Have you ever inserted a video into a PowerPoint presentation, only to discover that you are unable to distribute your presentation as a single file? Typically, inserting a video (or videos) into a PowerPoint will require that you make sure the video(s) are always placed within the same folder as the PowerPoint file, making the distribution or sharing of your PowerPoint very complicated.
This is the case for 99% of the ‘how to insert a video into PowerPoint’ tutorials that I found on the web. However, this post will show you how you can embed a video file into a PowerPoint presentation that will be self contained within a single PowerPoint file (PPT, PPTX, PPTM, PPTS, etc), and that you can share with colleagues and distribute online without needing to share the video files separately, without having to send zipped archives, and without having to instruct people on what to do with them. This post last updated: on Jun 19th, 2012. Separate instructions are now available for PowerPoint 2003, 2007 and 2010.
Note on PowerPoint 2010 vs. earlier versions: In PowerPoint 2010, it became possible to embed a video file into your presentation fairly easily.
Instructions for PowerPoint 2003 and 2007
The Method: in a nutshell, convert your video to a flash (SWF) file, then embed the file within your PowerPoint presentation. Embedded flash objects will be saved within the PowerPoint file itself, and will play as video. The original video does not need to be placed in the same directory as the PowerPoint file. Problem solved!
For PowerPoint 2003: from ‘step 3’ onwards, the LEFT side of the tables below show the process and screenshots for PowerPoint 2003 (it is essentially the same as 2007, but the interface is obviously different).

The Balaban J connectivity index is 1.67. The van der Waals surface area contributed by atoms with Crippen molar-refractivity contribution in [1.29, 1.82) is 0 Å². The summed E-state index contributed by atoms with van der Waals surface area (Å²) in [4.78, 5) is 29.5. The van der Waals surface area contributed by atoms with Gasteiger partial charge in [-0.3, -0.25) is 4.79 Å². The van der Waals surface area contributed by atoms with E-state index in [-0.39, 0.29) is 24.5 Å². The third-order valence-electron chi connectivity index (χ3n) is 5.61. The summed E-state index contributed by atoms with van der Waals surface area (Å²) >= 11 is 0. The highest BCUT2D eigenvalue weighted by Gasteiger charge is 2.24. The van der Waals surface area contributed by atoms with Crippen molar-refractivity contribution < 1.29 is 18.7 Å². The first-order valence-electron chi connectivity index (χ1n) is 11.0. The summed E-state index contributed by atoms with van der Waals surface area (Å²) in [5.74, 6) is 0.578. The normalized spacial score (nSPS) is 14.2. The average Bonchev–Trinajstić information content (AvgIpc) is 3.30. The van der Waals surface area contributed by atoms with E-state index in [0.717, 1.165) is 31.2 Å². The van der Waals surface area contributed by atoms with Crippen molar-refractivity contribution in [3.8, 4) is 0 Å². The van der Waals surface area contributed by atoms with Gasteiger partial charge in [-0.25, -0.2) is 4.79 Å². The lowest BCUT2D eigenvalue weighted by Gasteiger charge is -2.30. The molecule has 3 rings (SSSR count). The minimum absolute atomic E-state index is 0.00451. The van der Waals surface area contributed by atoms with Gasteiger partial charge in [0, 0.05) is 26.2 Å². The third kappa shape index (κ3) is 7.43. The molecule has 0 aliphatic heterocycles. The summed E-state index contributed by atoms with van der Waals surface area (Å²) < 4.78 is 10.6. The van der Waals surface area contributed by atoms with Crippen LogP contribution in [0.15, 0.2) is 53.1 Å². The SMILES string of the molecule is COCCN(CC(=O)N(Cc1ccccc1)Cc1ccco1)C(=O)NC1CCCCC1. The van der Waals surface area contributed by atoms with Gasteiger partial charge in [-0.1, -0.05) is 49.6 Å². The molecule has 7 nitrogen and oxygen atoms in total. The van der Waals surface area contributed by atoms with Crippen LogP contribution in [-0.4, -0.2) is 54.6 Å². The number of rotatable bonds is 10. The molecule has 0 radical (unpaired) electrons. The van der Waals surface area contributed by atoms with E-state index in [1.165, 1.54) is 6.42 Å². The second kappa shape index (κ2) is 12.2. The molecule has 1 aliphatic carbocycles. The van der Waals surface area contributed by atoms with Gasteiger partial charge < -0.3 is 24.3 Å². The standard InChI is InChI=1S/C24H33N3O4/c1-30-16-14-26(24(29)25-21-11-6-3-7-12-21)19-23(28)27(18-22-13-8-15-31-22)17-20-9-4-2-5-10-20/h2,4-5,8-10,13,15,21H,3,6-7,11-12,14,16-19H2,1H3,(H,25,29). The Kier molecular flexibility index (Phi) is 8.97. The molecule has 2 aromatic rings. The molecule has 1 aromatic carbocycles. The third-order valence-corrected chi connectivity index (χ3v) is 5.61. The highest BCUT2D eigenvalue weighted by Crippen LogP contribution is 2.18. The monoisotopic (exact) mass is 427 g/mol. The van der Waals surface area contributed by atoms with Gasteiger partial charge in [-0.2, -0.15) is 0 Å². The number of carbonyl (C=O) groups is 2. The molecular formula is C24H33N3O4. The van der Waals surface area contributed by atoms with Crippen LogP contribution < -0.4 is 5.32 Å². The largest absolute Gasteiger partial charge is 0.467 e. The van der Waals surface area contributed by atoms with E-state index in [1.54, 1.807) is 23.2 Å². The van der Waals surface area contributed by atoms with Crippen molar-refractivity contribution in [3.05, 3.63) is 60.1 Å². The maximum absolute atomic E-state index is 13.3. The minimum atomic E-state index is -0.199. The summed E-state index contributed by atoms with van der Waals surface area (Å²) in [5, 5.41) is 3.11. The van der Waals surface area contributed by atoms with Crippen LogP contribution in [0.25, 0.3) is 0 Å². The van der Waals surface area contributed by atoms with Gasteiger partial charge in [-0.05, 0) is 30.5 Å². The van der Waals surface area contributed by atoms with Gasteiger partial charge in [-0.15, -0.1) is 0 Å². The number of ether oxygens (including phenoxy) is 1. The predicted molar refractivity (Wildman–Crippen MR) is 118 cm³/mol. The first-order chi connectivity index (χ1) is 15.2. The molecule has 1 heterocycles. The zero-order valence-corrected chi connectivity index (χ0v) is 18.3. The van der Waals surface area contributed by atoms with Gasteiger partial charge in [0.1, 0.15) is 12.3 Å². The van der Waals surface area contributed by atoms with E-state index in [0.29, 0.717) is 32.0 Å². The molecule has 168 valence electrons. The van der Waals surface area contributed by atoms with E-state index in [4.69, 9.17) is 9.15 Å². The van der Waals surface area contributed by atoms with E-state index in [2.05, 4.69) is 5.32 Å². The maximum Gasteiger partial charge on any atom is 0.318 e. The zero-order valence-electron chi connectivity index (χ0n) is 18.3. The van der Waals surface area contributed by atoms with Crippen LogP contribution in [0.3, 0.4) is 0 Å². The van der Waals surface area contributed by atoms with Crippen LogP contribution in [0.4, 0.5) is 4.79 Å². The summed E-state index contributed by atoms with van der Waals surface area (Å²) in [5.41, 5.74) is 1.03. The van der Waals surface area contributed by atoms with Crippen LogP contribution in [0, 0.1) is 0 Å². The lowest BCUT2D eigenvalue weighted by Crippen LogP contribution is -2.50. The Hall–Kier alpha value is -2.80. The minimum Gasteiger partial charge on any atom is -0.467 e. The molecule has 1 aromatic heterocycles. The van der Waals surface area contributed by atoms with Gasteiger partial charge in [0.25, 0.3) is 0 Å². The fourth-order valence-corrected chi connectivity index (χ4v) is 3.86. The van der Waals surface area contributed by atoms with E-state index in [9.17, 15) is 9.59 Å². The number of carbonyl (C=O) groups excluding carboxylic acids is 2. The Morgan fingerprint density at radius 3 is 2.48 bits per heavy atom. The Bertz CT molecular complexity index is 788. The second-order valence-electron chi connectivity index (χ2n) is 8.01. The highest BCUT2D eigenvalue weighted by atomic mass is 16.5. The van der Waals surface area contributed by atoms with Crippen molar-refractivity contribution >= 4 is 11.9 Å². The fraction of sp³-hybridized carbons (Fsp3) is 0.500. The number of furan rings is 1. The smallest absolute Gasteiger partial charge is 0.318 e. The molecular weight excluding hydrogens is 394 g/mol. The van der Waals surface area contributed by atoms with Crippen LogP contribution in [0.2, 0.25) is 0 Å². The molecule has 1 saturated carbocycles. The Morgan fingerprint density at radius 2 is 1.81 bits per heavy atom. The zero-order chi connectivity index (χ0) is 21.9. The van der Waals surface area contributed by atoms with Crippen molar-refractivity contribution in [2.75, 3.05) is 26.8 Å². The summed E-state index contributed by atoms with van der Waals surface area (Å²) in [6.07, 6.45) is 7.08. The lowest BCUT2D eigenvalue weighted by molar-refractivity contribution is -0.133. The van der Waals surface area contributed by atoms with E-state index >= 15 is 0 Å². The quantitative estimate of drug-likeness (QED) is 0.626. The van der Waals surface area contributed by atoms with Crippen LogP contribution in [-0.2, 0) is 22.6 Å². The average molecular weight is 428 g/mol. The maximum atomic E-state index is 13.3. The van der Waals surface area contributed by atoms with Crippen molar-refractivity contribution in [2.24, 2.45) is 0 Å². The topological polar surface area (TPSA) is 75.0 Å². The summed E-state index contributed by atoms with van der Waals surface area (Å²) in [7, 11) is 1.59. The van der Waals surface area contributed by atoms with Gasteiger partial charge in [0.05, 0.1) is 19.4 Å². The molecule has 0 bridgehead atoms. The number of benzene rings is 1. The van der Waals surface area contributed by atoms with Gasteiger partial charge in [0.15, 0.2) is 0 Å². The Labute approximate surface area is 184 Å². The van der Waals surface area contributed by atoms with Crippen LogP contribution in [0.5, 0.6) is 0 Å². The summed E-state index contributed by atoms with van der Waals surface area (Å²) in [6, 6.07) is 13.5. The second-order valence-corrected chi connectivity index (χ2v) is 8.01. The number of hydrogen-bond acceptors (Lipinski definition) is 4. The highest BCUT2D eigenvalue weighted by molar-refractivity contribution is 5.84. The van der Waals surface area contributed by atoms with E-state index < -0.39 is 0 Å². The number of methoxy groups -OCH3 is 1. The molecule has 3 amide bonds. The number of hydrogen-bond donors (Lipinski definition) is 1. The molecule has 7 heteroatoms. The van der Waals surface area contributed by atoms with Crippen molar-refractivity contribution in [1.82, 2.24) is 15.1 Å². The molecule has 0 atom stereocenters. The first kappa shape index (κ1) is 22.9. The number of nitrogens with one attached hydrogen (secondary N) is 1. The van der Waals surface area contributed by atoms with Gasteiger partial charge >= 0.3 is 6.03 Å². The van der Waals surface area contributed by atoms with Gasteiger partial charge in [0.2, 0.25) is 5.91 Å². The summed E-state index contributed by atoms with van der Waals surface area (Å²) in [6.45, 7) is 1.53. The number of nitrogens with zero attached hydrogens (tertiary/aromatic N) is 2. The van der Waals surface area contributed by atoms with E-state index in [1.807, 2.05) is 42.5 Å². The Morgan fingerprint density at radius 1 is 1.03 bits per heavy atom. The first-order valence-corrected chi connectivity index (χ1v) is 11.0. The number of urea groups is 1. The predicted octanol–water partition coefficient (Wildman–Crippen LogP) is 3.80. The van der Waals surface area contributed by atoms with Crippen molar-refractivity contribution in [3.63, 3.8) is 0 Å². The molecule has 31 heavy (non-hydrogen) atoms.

For PowerPoint 2007: from ‘step 3’ onwards, the RIGHT side of the tables below show the process and screenshots for PowerPoint 2007.
For PowerPoint 2010: the ‘convert to flash first’ method as explained here WILL WORK on 2010 as well, but there is an easier and more straightforward way to do it on 2010 (see here).
Step 1: download and install a tool that can convert your video to flash (SWF)
(This applies to PowerPoint 2003 and 2007 both). You can convert to flash using many video conversion programs. Any of the following video converters can do it, as can many many others:
- Freemake Video Converter: the best overall free video conversion in my opinion
- DVDVideoSoft’s Free Video to Flash converter: a specialized tool which I will use to illustrate the rest of this tutorial.
- This tiny tool also will do it.
Step 2: convert your video to SWF
(This applies to PowerPoint 2003 and 2007 both). Do it whichever way you want to and go to step #3. Alternately here’s a quick step-by-step on how to convert your video to flash. First, install DVDVideoSoft’s Free Video to Flash converter (make sure to uncheck the unnecessary crapware toolbar during the install process). Run the converter, then:
- Drag and drop your video onto the interface
- Select SWF
- Uncheck ‘create HTML template’;
- Select destination folder
- switch to high quality (optional) and
- click ‘convert’.
See the annotated screenshot to the right.
Note: once your SWF file is generated, check out the size on disk. If it is too high and you want it to be smaller, re-convert using a lower quality setting.
Step 3: in PowerPoint, enable the developer tab in the ribbon
|You do not need to worry about this in PowerPoint 2003|
|Launch PowerPoint. Go to the start orb; then click ‘PowerPoint Options’.|
|Then click on ‘Show Developer Tab in Ribbon’.|
You should now be able to see a new ‘Developer’ tab in the ribbon.
Step 4: create a SWF object in PowerPoint
|Select the ‘Developer’ tab then click ‘More Controls’|
|Scroll down to ‘Shockwave Flash Object’ then click ‘ok’|
|Next; draw a rectangle with the mouse (this will define the size of your video).|
Step 5: link up your flash object with your flash SWF video file
Step 6: that’s it. Save your file.
To preview your flash video, just start the PowerPoint slideshow (the keyboard shortcut CTRL+F5 by default). Save your PowerPoint file and you’re done.
If you have any thoughts or comments, please share them below.